Our Impact

The Benefits of Rochester Global Connections


Rochester Global Connections has been providing cultural exchange programs since 1957. Through person to person connections, we promote positive U.S. foreign relations and a more peaceful and prosperous world. 

Each year, we connect Rochester to the World: 

  • Match individuals and families with hundreds of international students and international visitors to enrich lives and build bridges of understanding

  • Host over 75 emerging leaders from around the world with professional counterparts in Rochester to create innovative solutions to pressing global issues

  • Provide global education opportunities for youth to develop the skills, experience, and knowledge to become global leaders

  • Engage the community in dialogue, activities, and learning opportunities to celebrate the richness and diversity of other cultures and promote global understanding




Harshita Sood and Bharat Thazhathu
International Students

It (International Friendship Program) allows international students to realize they are welcome, they open doors and hearts and most importantly embraces that mission to connect

Bharat Thazhathu and Harshita Sood, both from India, came to Rochester to study at Rochester Institute of Technology (RIT).  Being in a new city and far away from home, they felt uncertain and didn’t know what to expect. After learning about Rochester Global Connections and being assigned a Friendship Volunteer through the International Friendship Program, they quickly adjusted to living in the U.S. and Rochester started to feel like home.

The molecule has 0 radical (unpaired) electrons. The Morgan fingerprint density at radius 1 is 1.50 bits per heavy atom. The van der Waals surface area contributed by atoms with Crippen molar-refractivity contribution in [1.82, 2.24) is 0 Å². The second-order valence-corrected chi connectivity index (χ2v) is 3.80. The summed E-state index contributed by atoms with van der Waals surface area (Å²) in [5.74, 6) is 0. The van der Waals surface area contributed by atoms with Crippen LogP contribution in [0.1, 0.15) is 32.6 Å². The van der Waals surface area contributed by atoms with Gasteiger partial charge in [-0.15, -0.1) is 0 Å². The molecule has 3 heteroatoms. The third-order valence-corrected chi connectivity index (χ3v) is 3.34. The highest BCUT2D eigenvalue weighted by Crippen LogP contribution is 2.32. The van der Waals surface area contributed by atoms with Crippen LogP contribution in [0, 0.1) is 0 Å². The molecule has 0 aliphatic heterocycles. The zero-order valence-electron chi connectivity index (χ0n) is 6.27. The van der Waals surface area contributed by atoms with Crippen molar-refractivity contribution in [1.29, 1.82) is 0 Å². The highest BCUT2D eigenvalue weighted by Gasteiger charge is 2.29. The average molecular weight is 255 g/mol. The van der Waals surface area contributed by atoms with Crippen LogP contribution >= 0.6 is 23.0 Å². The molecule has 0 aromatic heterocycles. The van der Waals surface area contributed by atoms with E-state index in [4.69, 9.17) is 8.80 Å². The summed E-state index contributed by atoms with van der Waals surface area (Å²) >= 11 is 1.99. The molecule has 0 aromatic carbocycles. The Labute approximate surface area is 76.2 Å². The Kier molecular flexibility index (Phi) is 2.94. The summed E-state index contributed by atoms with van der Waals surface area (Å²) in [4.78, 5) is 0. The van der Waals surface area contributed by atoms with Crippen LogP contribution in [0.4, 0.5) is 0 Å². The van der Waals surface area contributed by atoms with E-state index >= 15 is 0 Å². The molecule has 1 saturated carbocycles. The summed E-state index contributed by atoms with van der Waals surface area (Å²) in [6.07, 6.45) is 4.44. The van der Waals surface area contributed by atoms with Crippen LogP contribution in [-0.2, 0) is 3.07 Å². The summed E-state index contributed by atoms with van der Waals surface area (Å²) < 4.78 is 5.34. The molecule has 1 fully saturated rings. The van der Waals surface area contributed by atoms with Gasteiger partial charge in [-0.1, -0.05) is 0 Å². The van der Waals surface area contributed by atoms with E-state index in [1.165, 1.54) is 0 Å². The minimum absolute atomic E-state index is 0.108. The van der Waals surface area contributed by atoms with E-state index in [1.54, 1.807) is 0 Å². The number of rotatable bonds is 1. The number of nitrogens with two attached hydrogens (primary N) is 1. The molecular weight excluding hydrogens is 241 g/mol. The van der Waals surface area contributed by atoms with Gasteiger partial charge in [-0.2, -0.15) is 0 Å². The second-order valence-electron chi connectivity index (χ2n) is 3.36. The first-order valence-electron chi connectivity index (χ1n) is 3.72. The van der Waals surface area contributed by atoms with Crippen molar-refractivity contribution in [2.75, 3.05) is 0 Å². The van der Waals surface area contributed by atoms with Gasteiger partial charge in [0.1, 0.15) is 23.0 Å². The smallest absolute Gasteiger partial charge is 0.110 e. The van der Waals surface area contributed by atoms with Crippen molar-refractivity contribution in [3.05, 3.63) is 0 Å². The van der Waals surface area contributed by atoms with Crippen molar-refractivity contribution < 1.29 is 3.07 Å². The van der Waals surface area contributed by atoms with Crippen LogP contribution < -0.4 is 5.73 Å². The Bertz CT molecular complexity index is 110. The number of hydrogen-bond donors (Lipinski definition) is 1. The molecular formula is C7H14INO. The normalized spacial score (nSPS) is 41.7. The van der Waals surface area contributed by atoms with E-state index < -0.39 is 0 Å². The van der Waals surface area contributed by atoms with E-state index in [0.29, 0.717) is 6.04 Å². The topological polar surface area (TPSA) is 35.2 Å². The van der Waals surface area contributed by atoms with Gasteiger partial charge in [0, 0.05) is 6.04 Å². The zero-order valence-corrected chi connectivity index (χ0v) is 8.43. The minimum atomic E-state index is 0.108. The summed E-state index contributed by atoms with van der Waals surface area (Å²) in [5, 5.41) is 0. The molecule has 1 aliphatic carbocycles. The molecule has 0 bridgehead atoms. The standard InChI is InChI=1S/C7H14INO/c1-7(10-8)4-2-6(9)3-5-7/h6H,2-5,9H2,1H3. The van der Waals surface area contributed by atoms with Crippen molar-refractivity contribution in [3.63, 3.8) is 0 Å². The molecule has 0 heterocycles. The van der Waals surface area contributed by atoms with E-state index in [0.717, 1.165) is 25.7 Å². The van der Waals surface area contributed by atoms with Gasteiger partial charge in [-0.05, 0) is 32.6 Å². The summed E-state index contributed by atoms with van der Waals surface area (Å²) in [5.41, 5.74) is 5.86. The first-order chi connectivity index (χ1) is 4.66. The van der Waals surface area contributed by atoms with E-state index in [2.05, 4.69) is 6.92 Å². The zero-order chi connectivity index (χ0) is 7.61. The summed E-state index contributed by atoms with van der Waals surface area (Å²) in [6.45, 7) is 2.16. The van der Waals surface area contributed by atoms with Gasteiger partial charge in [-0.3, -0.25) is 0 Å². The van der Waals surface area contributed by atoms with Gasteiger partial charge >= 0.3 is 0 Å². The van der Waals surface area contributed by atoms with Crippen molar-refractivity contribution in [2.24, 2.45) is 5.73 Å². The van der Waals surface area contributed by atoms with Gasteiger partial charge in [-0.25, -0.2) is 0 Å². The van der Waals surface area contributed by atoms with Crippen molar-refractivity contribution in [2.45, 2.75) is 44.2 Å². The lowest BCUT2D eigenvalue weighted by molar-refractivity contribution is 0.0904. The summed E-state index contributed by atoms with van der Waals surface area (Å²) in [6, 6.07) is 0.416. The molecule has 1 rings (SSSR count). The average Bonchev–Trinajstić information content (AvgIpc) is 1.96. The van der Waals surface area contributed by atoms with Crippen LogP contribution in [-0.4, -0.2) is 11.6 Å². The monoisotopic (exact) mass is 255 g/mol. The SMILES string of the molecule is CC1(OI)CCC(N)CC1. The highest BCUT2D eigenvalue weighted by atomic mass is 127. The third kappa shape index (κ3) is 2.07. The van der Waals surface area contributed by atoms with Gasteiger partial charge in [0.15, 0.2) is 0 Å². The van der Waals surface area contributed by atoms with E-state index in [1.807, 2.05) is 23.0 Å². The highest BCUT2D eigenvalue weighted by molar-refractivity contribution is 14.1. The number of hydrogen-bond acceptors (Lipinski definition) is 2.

“It allows international students to realize they are welcome, they open doors and hearts and most importantly embraces that mission to connect” says Bharat. Upon graduating, both Bharat and Harshita decided to plant their roots in Rochester. This city, which was once foreign to them, is one they are now proud to call home. They knew that they wanted to continue their work to support international students, so they decided to join Rochester Global Connections as Board members.

“We’ve been part of the RGC family for six years now – first as students, and now as volunteer leaders,” says Harshita. Bharat and Harshita include to be involved in strategic planning, outreach and marketing for Rochester Global Connections. They hope to introduce more international students to the Rochester that they have come to love.


Phelan Conheady
Iraqi Young Leaders Exchange Program Alumni

What I have learned has drastically changed my life. As I got to know them (Iraqi students) more, I felt there was no such thing as borders or political divides.

Phelan Conheady participated in Rochester Global Connection’s first Iraqi Young Leaders Exchange Program, in partnership with Allendale Columbia School. Phelan hosted one Iraqi student and spent two weeks exploring the themes of leadership and peacebuilding with international students.